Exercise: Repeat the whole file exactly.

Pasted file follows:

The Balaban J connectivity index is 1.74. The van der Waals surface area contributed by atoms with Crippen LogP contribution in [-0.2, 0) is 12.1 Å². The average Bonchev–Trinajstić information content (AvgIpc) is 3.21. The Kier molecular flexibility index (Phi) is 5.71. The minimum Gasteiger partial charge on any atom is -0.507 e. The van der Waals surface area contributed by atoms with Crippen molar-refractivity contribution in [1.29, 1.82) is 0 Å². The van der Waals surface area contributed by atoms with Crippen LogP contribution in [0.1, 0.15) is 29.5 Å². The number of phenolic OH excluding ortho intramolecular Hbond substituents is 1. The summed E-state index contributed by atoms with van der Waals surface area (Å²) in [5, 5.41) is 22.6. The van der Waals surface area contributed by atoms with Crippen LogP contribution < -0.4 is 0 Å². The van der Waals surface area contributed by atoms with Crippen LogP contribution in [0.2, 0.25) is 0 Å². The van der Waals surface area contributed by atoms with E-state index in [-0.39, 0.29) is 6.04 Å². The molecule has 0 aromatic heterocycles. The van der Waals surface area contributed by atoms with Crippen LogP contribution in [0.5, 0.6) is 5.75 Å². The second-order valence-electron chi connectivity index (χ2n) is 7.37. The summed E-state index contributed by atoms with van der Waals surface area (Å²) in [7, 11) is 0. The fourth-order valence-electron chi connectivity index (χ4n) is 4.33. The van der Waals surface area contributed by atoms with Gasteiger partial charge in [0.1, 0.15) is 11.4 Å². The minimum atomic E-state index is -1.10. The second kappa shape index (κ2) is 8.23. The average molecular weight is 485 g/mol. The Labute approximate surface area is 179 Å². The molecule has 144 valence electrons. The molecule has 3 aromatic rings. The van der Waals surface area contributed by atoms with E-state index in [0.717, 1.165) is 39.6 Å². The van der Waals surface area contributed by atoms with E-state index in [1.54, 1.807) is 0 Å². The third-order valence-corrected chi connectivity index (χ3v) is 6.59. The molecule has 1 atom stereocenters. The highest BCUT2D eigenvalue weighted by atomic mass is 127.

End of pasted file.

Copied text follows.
The Balaban J connectivity index is 1.74. The van der Waals surface area contributed by atoms with Crippen LogP contribution in [-0.2, 0) is 12.1 Å². The average Bonchev–Trinajstić information content (AvgIpc) is 3.21. The Kier molecular flexibility index (Phi) is 5.71. The minimum Gasteiger partial charge on any atom is -0.507 e. The van der Waals surface area contributed by atoms with Crippen molar-refractivity contribution in [1.29, 1.82) is 0 Å². The van der Waals surface area contributed by atoms with Crippen LogP contribution in [0.1, 0.15) is 29.5 Å². The number of phenolic OH excluding ortho intramolecular Hbond substituents is 1. The summed E-state index contributed by atoms with van der Waals surface area (Å²) in [5, 5.41) is 22.6. The van der Waals surface area contributed by atoms with Crippen LogP contribution < -0.4 is 0 Å². The van der Waals surface area contributed by atoms with Crippen LogP contribution in [0.2, 0.25) is 0 Å². The van der Waals surface area contributed by atoms with E-state index in [-0.39, 0.29) is 6.04 Å². The molecule has 0 aromatic heterocycles. The van der Waals surface area contributed by atoms with Crippen LogP contribution in [0.5, 0.6) is 5.75 Å². The second-order valence-electron chi connectivity index (χ2n) is 7.37. The summed E-state index contributed by atoms with van der Waals surface area (Å²) in [7, 11) is 0. The fourth-order valence-electron chi connectivity index (χ4n) is 4.33. The van der Waals surface area contributed by atoms with Gasteiger partial charge in [0.1, 0.15) is 11.4 Å². The minimum atomic E-state index is -1.10. The second kappa shape index (κ2) is 8.23. The average molecular weight is 485 g/mol. The Labute approximate surface area is 179 Å². The molecule has 144 valence electrons. The molecule has 3 aromatic rings. The van der Waals surface area contributed by atoms with E-state index in [0.717, 1.165) is 39.6 Å². The van der Waals surface area contributed by atoms with E-state index in [1.54, 1.807) is 0 Å². The third-order valence-corrected chi connectivity index (χ3v) is 6.59. The molecule has 1 atom stereocenters. The highest BCUT2D eigenvalue weighted by atomic mass is 127.